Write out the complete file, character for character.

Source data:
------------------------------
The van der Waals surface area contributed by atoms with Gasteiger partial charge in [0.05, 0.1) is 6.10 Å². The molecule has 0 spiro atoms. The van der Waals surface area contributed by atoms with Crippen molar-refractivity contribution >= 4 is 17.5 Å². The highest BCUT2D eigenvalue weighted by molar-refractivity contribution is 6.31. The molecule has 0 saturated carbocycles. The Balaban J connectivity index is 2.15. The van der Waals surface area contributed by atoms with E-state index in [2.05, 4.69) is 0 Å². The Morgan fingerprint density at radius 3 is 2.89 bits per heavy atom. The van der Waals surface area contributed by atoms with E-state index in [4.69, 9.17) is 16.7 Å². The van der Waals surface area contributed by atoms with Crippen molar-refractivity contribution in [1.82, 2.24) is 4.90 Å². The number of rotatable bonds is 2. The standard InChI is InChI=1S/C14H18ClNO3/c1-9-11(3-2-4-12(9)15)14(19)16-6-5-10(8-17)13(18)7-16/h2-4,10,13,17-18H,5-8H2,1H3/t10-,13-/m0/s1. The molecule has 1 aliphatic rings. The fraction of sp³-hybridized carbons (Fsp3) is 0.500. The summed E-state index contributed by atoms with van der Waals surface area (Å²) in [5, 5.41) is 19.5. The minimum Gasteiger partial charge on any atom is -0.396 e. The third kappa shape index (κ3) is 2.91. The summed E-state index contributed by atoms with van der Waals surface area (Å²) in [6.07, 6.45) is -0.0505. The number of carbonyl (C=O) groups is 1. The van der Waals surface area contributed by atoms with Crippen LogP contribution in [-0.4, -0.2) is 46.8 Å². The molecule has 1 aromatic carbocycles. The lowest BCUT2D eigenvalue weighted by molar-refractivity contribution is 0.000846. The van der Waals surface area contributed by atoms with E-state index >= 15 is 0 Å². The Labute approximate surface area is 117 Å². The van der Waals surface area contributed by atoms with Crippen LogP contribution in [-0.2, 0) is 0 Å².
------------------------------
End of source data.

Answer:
The van der Waals surface area contributed by atoms with Gasteiger partial charge in [0.05, 0.1) is 6.10 Å². The molecule has 0 spiro atoms. The van der Waals surface area contributed by atoms with Crippen molar-refractivity contribution >= 4 is 17.5 Å². The highest BCUT2D eigenvalue weighted by molar-refractivity contribution is 6.31. The molecule has 0 saturated carbocycles. The Balaban J connectivity index is 2.15. The van der Waals surface area contributed by atoms with E-state index in [2.05, 4.69) is 0 Å². The Morgan fingerprint density at radius 3 is 2.89 bits per heavy atom. The van der Waals surface area contributed by atoms with E-state index in [4.69, 9.17) is 16.7 Å². The van der Waals surface area contributed by atoms with Crippen molar-refractivity contribution in [1.82, 2.24) is 4.90 Å². The number of rotatable bonds is 2. The standard InChI is InChI=1S/C14H18ClNO3/c1-9-11(3-2-4-12(9)15)14(19)16-6-5-10(8-17)13(18)7-16/h2-4,10,13,17-18H,5-8H2,1H3/t10-,13-/m0/s1. The molecule has 1 aliphatic rings. The fraction of sp³-hybridized carbons (Fsp3) is 0.500. The summed E-state index contributed by atoms with van der Waals surface area (Å²) in [5, 5.41) is 19.5. The minimum Gasteiger partial charge on any atom is -0.396 e. The third kappa shape index (κ3) is 2.91. The summed E-state index contributed by atoms with van der Waals surface area (Å²) in [6.07, 6.45) is -0.0505. The number of carbonyl (C=O) groups is 1. The van der Waals surface area contributed by atoms with Crippen LogP contribution in [-0.4, -0.2) is 46.8 Å². The molecule has 1 aromatic carbocycles. The lowest BCUT2D eigenvalue weighted by molar-refractivity contribution is 0.000846. The van der Waals surface area contributed by atoms with E-state index >= 15 is 0 Å². The Labute approximate surface area is 117 Å². The van der Waals surface area contributed by atoms with Crippen LogP contribution in [-0.2, 0) is 0 Å².